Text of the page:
The other day I was checking out at the hair salon next to a woman with beautiful gray hair. “I recognize you,” she said, giving me a warm, generous smile.
I smiled back—it was one of those awkward moments, causing me to force the smile that I use for the outside world, when on the inside I am thinking, “oh shit, here we go again.”
“….Of course,” I said, lying through my teeth, keeping the smile plastered on my face, “how are you?”
“…We met last year…” she went on, clearly trying to help me out. She reminded me of her name— which did indeed sound familiar.
“Of course,” I lied. But my eyes betrayed my smile; I had the deer in the headlights look.
She saw right through me. “…You and your husband made us dinner at your home…”
Luckily, for me, this lovely woman was kind enough to spare me the embarrassment of stating the obvious: “you have no frigging idea who I am, do you?” But I have no doubt that the woman left the salon thinking, “What a bitch.”
Because it’s one thing to not remember someone you have met briefly once before, but when you have sat at the dinner table and broken bread with someone at your home, when you have engaged in meaningful conversation, it brings it to a whole new level of rude. The fact is, when you don’t remember someone you have met before, you are sending a message: I don’t give a shit about you.
But the truth is, I do give a shit. People are important to me, and I’m not a bitch. I just don’t recognize faces very well.
I’ve known I’ve had a problem for a while. When the kids were little, I would ask who the brunette was singing on the TV. “Mom, are you kidding me? That’s Britney Spears! Don’t you recognize her?”
“But Britney has blond hair!” I would respond. When a star changed the color of her hair, gained or lost weight, or tried on a whole new look, I was clueless. Lady Gaga, who sometimes came out as a donut and sometimes a green leafy vegetable, was a lost cause.
I always assumed I had a mild case of “prosopagnosia,” a neurological disorder characterized by the inability to recognize faces (the term prosopagnosia comes from the Greek words for “face” and “lack of knowledge.”) I didn’t think I had a bad case: I always recognized my mother, the kids (even when they were dressed for Halloween), the cousins, my friends, most acquaintances, the dog, my hat. I just had difficulty recognizing faces that I have only met once or twice…or maybe thrice. But like so many things that get more pronounced as I get older–my facial lines, my neuroses, my stunning sense of humor (ha!)– the facial blindness thing is really starting to cramp my style.
Again this past weekend, I found myself in my own personal hell: behind the registration desk at a lady’s luncheon, wearing my name tag, helping women I am supposed to know at the check-in desk find their name tags. I should have known better. It was not pretty. “Ronna, how are you, and how are your kids?” a woman greeted me, smiling. I smiled back, a bit angry at the unfair advantage she had, but the panic was taking hold as I looked down at the name tags, realizing that one that was not going to jump out and claim her. There was a moment of awkwardness.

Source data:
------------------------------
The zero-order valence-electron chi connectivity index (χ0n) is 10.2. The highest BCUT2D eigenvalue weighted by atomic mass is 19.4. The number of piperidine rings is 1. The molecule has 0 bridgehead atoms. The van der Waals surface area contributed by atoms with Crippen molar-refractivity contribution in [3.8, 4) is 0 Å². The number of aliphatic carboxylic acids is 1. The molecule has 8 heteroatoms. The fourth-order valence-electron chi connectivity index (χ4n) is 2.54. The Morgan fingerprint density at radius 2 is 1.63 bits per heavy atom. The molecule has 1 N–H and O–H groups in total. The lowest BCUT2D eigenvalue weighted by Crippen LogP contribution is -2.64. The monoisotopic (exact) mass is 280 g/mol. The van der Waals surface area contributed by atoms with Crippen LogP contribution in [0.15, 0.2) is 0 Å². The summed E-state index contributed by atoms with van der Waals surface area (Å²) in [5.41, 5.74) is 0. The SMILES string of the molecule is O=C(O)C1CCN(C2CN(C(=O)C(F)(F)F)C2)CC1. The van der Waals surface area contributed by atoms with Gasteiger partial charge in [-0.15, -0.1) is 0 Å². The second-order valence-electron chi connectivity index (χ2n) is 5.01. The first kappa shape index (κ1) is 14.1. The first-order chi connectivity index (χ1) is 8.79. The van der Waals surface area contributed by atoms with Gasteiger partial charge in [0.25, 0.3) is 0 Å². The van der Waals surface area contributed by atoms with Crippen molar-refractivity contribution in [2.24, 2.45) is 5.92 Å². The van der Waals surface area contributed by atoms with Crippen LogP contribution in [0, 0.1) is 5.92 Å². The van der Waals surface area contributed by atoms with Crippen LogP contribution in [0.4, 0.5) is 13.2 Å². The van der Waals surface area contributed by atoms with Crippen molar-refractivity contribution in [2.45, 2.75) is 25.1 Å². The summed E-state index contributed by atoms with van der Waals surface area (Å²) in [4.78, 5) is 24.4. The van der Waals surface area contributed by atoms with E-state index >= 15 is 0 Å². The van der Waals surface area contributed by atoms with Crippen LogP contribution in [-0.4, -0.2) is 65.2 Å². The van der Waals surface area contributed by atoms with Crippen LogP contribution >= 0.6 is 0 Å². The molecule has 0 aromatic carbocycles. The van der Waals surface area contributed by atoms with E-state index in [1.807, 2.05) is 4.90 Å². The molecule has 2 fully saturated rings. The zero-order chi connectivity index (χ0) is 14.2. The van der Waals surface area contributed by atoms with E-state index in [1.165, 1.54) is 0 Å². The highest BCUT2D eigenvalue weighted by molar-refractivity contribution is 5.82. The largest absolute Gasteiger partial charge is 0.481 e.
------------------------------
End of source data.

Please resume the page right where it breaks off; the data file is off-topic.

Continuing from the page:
“uh…..how do you spell your last name?” I asked quietly, and I could just about see her thinking: “is she an idiot?” But here is what she said out loud:
Beam me up, Scotty.
Exhausted from the tension of registration, I collapsed at my table, and confessed to my friend about the misery of the registration desk. I was happy to see that my table was filled with friends. All except for one person I didn’t recognize at all.
“Who is sitting next to you?” I asked my friend, indicating the lovely blond next to her. “She’s the only one I don’t know. Can you introduce me?”
And so she made the introductions.
“We’ve met a few times before,” the woman informed me flatly. “I sat next to you at Lisa’s daughter’s Bat Mitzvah. Our kids entered NYU the same year. We had a long conversation about it.”
“Of course we did!”
My friend cracked up; I couldn’t wait to go home.
That afternoon, I was incentivized to do a little bit of research on facial blindness. Just how bad was my case, anyway? It turns out the Prosopagnosia Research Centers at Dartmouth College, Harvard University and University College London (jointly called Faceblind.org) are doing research into the causes and treatment of prosopagnosia.
My husband and I both took the facial recognition test they have on their website. The average person without facial recognition problems scores an 85%. My husband scored a 93%. So apparently, when he doesn’t recognize you, he is just being rude and anti-social. But I have an excuse. I didn’t recognize Robert De Niro, Oprah, Tom Hanks, or Mr. Bean, among others (they don’t have hair in the test pictures.) I scored a 46%. I guess that is pretty bad, but not as bad as some people, who aren’t able to recognize their own image when they look in the mirror.
I will continue to learn coping mechanisms (the first is not to volunteer at any more check in tables) and excuse myself when I re-introduce myself to the same people over and over again. Perhaps it’s good for a laugh now and again. And I’m in pretty good company. It turns out that about one person in every 50 may have facial blindness. Apparently, Brad Pitt is one of them.
So Brad and I have something in common; that is, other than our staggering good looks. And if we should happen to run into each other, I won’t expect him to remember who I am— and hopefully, he won’t mind when I have no idea who he is either.